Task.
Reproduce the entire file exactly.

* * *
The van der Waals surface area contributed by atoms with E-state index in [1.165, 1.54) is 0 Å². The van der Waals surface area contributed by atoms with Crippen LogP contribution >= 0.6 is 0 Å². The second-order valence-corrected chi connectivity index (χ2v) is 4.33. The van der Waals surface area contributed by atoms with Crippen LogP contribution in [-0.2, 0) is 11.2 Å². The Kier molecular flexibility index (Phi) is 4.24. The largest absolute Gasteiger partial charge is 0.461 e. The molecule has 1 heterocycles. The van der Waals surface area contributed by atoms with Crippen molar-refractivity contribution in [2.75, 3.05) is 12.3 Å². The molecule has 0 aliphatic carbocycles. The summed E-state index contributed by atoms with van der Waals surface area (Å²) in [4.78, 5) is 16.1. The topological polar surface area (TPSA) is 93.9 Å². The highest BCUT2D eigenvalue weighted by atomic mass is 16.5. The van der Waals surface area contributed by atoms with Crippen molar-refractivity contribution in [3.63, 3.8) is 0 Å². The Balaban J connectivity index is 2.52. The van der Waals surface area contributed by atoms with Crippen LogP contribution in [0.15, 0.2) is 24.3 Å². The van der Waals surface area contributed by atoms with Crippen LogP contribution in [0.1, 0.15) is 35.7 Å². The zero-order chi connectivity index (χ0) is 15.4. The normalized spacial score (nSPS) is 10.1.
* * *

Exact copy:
The van der Waals surface area contributed by atoms with E-state index in [1.165, 1.54) is 0 Å². The van der Waals surface area contributed by atoms with Crippen LogP contribution >= 0.6 is 0 Å². The second-order valence-corrected chi connectivity index (χ2v) is 4.33. The van der Waals surface area contributed by atoms with Crippen LogP contribution in [-0.2, 0) is 11.2 Å². The Kier molecular flexibility index (Phi) is 4.24. The largest absolute Gasteiger partial charge is 0.461 e. The molecule has 1 heterocycles. The van der Waals surface area contributed by atoms with Crippen molar-refractivity contribution in [2.75, 3.05) is 12.3 Å². The molecule has 0 aliphatic carbocycles. The summed E-state index contributed by atoms with van der Waals surface area (Å²) in [4.78, 5) is 16.1. The topological polar surface area (TPSA) is 93.9 Å². The highest BCUT2D eigenvalue weighted by atomic mass is 16.5. The van der Waals surface area contributed by atoms with Crippen molar-refractivity contribution in [3.63, 3.8) is 0 Å². The Balaban J connectivity index is 2.52. The van der Waals surface area contributed by atoms with Crippen LogP contribution in [0.15, 0.2) is 24.3 Å². The van der Waals surface area contributed by atoms with Crippen LogP contribution in [0.1, 0.15) is 35.7 Å². The zero-order chi connectivity index (χ0) is 15.4. The normalized spacial score (nSPS) is 10.1.